Since the late 6th century, manuscripts have been central to the transmission of Ireland’s literature and culture in general, first in Latin, and then Irish (later still with increasing admixtures of English). The great bulk of our extant Irish-language manuscripts date from the 18th and 19th centuries and the vast majority of the copies of Tuireamh belong to this period. The number of surviving copies has been put at over 250, making it easily the most transcribed text in the entire corpus, testimony in and of itself to its influence.
Keating’s famous history of Ireland, Foras Feasa ar Éirinn (1634), which also circulated widely in manuscript, created what Breandán Ó Buachalla called “the origin legend of the emergent Irish Catholic nation.” Tuireamh is a historical poem of some 500 lines that gives a narrative summary of Keating’s history -which ended with the 11th century English conquest -and updates it to the catastrophic Cromwellian conquest, in the aftermath of which it was written. We know that people recited this poem, having memorized it, and that it also circulated widely in manuscript copies that were being made as late as the early 20th century.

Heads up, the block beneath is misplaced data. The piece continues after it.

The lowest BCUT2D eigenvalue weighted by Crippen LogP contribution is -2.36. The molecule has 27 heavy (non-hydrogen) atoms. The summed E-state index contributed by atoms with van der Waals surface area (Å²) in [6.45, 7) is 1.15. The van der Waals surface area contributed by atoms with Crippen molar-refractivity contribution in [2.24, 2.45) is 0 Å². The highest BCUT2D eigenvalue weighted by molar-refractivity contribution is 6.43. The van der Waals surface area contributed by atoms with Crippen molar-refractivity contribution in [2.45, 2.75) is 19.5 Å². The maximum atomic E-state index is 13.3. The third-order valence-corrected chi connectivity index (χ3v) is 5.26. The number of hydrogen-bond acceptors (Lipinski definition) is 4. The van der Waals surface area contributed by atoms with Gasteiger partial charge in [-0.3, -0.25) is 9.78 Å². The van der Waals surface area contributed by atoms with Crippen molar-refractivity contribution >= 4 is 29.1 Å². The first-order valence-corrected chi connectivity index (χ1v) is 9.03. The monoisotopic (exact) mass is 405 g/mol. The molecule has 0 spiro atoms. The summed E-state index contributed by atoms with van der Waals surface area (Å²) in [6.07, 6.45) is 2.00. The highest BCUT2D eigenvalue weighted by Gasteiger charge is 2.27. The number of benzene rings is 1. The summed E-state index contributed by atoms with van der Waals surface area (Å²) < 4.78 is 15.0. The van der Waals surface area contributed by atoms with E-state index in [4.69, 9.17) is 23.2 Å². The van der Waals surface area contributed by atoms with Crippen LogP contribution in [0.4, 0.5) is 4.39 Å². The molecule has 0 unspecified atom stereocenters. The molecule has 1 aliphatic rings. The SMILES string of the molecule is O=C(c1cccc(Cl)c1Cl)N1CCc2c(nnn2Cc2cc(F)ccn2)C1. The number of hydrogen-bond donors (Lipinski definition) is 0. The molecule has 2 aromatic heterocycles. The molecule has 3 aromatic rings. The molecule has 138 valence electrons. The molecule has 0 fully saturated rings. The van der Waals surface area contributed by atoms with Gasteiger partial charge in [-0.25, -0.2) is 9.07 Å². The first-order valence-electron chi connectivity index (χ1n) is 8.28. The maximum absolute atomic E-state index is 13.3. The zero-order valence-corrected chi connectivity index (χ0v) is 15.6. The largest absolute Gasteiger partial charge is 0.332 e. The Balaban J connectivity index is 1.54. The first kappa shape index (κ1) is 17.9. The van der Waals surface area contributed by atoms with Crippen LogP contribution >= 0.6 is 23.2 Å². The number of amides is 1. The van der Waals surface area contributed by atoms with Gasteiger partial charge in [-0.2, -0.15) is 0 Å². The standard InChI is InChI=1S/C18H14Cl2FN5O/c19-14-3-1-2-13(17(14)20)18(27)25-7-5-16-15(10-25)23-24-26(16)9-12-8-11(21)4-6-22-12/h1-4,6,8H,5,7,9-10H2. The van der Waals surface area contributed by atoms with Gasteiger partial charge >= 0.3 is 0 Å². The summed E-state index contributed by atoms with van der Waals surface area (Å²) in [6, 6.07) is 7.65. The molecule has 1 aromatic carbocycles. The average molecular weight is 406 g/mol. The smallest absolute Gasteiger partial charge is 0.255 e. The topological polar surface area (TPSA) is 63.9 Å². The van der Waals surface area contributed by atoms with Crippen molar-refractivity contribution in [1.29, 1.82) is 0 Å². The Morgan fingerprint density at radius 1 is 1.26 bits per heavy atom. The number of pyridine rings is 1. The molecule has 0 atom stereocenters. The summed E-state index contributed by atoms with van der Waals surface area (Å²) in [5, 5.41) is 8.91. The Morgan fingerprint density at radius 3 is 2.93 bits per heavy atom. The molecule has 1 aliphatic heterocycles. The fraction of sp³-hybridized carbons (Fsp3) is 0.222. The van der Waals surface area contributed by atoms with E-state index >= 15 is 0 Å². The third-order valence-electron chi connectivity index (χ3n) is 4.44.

When Lady Augusta Gregory collected folklore in her native Co. Galway from the late 19th century, she heard many stories of the blind poet Raftery. One of Raftery’s compositions was a long historical oral poem composed around 1825, a written copy of which she saw in a stonecutter’s cabin. The influence of Tuireamh is obvious in Raftery’s poem, as in other works, an indication of the former's extraordinary popularity. “More than any other literary work,” the historian Vincent Morley concludes, Tuireamh “taught the Gaelic version of history to the native population and made it a dominant narrative.”
Sarah McKibben, Associate Professor and Chair, Irish Language and Literature
Peter McQuillan, Associate Professor of Irish Language and Literature
Aedín Ní Bhróithe Clements, Irish Studies Librarian
Diarmuid Ó Giolláin, Professor of Irish Language and Literature and Concurrent Professor of Anthropology